TORY Work and Pensions Secretary Esther McVey left MSPs stunned yesterday after she defended the so-called rape clause, claiming it would be therapeutic for victims of rape to be forced to relive their trauma in return for benefits.

The Tory’s comments were described as “skin crawling”, while First Minister Nicola Sturgeon said they showed the Tories were "out of touch".

Giving evidence to Holyrood’s Social Security committee, McVey defended her Government’s decision to limit the amount of tax credits a woman can claim to two children.

That policy, first introduced by George Osborne in 2015, means that the only way the Government will pay tax credits for a third child is if that child is disabled or conceived as a result of the mother being raped.

South of the border, the Government has asked third party agencies to act as the frontline for the policy.

But in Scotland, those equivalent agencies have refused to take part.

Women’s organisation Engender says the process, which involves filling in an eight page form, will “re-traumatise individual women who have survived rape by forcing them to disclose sexual violence at a time and in a context not of their own choosing.”

Yesterday, the Green’s Alison Johnston asked McVey if she was “comfortable with the idea that a woman has to prove non-consensual conception in order to access an entitlement”.

McVey replied: “What we’re doing is providing extra help where people have got more children that they couldn’t have planned. We’re providing that extra support – there will be no questions like that [invasive questions] asked from the DWP or from the Treasury. And people will be supported and shown to the various other organisations. And again this could give them an opportunity to talk about, maybe, something that has happened that they never had before. So it is potentially double support there. Them getting the money they need and maybe an outlet which they might possibly need.”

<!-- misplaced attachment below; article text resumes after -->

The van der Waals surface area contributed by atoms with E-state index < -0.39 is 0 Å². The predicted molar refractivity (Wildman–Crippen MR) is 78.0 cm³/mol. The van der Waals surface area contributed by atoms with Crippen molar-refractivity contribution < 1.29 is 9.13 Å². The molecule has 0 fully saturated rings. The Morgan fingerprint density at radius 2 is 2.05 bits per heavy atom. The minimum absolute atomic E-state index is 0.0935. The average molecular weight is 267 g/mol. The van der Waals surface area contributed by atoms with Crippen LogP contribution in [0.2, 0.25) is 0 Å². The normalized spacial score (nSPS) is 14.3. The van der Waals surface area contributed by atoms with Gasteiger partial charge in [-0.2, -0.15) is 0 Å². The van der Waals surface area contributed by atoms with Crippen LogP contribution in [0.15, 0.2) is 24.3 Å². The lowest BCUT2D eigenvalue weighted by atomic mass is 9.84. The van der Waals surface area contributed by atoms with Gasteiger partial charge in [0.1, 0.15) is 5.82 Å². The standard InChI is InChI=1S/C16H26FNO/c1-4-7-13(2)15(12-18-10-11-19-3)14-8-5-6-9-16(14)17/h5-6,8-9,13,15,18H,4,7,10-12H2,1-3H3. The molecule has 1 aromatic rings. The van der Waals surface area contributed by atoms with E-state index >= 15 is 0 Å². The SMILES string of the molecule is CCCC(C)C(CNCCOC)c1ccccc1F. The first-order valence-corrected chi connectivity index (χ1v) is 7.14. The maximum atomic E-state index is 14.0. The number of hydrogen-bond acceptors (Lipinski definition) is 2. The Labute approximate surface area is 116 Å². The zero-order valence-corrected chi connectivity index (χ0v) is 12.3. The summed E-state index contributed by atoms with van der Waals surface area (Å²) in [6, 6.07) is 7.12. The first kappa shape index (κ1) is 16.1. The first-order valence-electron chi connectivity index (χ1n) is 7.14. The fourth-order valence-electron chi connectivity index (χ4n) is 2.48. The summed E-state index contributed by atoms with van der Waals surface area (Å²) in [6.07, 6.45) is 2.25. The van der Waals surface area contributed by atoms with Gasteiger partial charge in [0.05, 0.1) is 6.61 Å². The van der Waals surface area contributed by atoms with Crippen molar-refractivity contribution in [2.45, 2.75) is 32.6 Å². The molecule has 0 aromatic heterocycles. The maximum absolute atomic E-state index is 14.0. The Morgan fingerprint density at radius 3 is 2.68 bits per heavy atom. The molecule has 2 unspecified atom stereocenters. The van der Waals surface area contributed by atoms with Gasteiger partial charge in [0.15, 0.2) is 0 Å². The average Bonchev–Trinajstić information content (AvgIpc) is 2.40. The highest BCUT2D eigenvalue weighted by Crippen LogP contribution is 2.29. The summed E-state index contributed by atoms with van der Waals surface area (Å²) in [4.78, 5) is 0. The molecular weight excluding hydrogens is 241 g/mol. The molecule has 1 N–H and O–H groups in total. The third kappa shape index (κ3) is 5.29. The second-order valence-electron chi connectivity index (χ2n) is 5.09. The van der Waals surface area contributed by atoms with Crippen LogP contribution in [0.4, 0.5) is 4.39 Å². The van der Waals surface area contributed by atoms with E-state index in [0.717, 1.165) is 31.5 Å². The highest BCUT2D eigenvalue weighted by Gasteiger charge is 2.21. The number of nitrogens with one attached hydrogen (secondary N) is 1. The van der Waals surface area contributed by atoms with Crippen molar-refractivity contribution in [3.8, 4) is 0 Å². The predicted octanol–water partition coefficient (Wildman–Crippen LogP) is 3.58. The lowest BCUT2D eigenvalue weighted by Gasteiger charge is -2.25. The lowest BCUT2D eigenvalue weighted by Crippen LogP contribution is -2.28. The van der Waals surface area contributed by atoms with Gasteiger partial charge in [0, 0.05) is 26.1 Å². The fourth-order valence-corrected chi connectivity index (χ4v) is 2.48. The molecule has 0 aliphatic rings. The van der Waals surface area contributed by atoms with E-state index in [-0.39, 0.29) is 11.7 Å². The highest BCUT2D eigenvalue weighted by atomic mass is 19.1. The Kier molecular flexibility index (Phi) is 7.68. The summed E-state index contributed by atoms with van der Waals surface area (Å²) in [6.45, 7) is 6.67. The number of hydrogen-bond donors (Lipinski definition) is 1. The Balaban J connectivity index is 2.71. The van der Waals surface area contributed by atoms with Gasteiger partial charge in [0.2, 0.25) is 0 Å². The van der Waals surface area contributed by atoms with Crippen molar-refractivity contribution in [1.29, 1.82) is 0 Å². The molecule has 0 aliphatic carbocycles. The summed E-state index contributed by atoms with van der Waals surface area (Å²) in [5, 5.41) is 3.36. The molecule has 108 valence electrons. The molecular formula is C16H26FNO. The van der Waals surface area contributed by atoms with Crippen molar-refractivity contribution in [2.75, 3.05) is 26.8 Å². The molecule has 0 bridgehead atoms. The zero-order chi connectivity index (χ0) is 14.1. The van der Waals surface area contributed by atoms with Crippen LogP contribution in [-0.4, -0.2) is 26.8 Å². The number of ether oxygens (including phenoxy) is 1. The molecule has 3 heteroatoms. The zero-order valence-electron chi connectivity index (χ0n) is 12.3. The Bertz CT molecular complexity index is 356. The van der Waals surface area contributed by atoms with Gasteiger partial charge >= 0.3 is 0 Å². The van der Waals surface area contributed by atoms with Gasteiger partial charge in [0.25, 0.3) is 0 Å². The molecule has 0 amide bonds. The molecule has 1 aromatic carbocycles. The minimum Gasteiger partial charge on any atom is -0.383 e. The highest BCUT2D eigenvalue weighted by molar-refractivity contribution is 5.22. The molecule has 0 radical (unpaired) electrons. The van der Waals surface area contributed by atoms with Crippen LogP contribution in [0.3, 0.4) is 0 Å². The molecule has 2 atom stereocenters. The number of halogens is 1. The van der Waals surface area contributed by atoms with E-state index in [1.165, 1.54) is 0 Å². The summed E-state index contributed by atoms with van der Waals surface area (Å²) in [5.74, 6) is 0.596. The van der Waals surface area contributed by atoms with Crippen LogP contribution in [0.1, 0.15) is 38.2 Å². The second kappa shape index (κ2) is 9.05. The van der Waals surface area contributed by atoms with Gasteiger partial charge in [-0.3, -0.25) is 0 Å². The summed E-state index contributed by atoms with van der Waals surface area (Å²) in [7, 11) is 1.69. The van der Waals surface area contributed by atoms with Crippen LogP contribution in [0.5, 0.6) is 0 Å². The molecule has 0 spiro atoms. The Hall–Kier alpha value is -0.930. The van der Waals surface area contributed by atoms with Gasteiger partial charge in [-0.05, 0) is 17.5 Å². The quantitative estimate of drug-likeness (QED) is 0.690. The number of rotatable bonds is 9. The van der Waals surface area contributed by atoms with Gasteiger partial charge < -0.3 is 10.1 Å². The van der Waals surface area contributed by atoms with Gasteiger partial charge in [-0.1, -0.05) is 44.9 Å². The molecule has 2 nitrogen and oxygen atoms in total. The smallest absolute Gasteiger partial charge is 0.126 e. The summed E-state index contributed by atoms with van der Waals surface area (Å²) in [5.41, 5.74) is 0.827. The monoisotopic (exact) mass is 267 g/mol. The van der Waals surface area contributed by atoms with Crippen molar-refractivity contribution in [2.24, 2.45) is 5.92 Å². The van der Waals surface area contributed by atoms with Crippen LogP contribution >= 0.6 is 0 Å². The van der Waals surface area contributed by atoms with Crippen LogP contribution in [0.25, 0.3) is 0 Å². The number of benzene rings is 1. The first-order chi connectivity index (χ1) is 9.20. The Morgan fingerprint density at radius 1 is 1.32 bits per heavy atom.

McVey was heckled by members of the public during the committee hearing. One audience member shouted “you can’t get into work if you’re dead” as the Work and Pensions Secretary defended universal credit.

Speaking afterwards, Labour MSP Pauline McNeill said: “To badge up the vile rape clause as some sort of virtuous policy to provide support is simply skin-crawling.

“The rape clause is a policy created by the Tory government’s ideological obsession to deliver tax cuts for the richest and big business paid for by cutting support for the poorest.”

SNP MSP Gillian Martin was gobsmacked by the claim. “She’s trying to pass off the Tory rape clause as ‘an opportunity’. No wonder the public gallery was in uproar,” she tweeted.

One person shouted “you can’t get into work if you’re dead” at McVey talked up Universal Credit.

Speaking after her speech at the STUC annual congress, Sturgeon said: "To me that just illustrates how out of touch Esther McVey and the Tory government are on these really sensitive issues of social security policy.

"I think most people think the rape clause is just abhorrent - the very notion of asking a woman or expecting a woman to prove she has been raped in order to access benefits for her children, no woman should even have to contemplate that, so to try to justify that by saying that it offers some benefits, I think, adds insult to injury."